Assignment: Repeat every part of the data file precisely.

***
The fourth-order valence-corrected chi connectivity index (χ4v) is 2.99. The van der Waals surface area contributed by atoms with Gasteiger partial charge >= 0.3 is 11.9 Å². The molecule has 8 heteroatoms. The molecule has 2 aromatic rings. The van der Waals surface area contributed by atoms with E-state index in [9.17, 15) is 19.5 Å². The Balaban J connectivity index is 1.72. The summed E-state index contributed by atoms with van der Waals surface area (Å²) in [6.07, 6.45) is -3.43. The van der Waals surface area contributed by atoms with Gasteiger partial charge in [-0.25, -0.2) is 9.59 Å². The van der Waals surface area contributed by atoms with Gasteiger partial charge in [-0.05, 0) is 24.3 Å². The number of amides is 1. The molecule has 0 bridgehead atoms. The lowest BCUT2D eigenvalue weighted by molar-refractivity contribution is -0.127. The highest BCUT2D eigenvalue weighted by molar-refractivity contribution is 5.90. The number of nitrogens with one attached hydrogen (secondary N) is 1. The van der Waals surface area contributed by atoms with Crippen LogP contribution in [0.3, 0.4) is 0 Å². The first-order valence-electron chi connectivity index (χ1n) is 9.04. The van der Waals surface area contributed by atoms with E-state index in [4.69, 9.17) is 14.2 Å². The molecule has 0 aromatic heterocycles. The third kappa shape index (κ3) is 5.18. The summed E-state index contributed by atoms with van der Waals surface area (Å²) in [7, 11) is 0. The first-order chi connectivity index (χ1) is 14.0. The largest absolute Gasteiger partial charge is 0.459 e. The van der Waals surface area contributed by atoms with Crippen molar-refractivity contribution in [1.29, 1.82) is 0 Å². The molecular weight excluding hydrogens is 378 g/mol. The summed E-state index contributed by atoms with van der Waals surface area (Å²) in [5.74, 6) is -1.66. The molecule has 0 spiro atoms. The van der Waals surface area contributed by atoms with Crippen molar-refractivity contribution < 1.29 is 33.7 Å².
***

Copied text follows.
The fourth-order valence-corrected chi connectivity index (χ4v) is 2.99. The van der Waals surface area contributed by atoms with Gasteiger partial charge >= 0.3 is 11.9 Å². The molecule has 8 heteroatoms. The molecule has 2 aromatic rings. The van der Waals surface area contributed by atoms with E-state index in [9.17, 15) is 19.5 Å². The Balaban J connectivity index is 1.72. The summed E-state index contributed by atoms with van der Waals surface area (Å²) in [6.07, 6.45) is -3.43. The van der Waals surface area contributed by atoms with Gasteiger partial charge in [-0.25, -0.2) is 9.59 Å². The van der Waals surface area contributed by atoms with Gasteiger partial charge in [-0.05, 0) is 24.3 Å². The number of amides is 1. The molecule has 0 bridgehead atoms. The lowest BCUT2D eigenvalue weighted by molar-refractivity contribution is -0.127. The highest BCUT2D eigenvalue weighted by molar-refractivity contribution is 5.90. The number of nitrogens with one attached hydrogen (secondary N) is 1. The van der Waals surface area contributed by atoms with Crippen LogP contribution in [0.3, 0.4) is 0 Å². The first-order valence-electron chi connectivity index (χ1n) is 9.04. The van der Waals surface area contributed by atoms with E-state index in [4.69, 9.17) is 14.2 Å². The molecule has 0 aromatic heterocycles. The third kappa shape index (κ3) is 5.18. The summed E-state index contributed by atoms with van der Waals surface area (Å²) in [7, 11) is 0. The first-order chi connectivity index (χ1) is 14.0. The largest absolute Gasteiger partial charge is 0.459 e. The van der Waals surface area contributed by atoms with Crippen molar-refractivity contribution in [1.29, 1.82) is 0 Å². The molecular weight excluding hydrogens is 378 g/mol. The summed E-state index contributed by atoms with van der Waals surface area (Å²) in [5.74, 6) is -1.66. The molecule has 0 spiro atoms. The van der Waals surface area contributed by atoms with Crippen molar-refractivity contribution < 1.29 is 33.7 Å².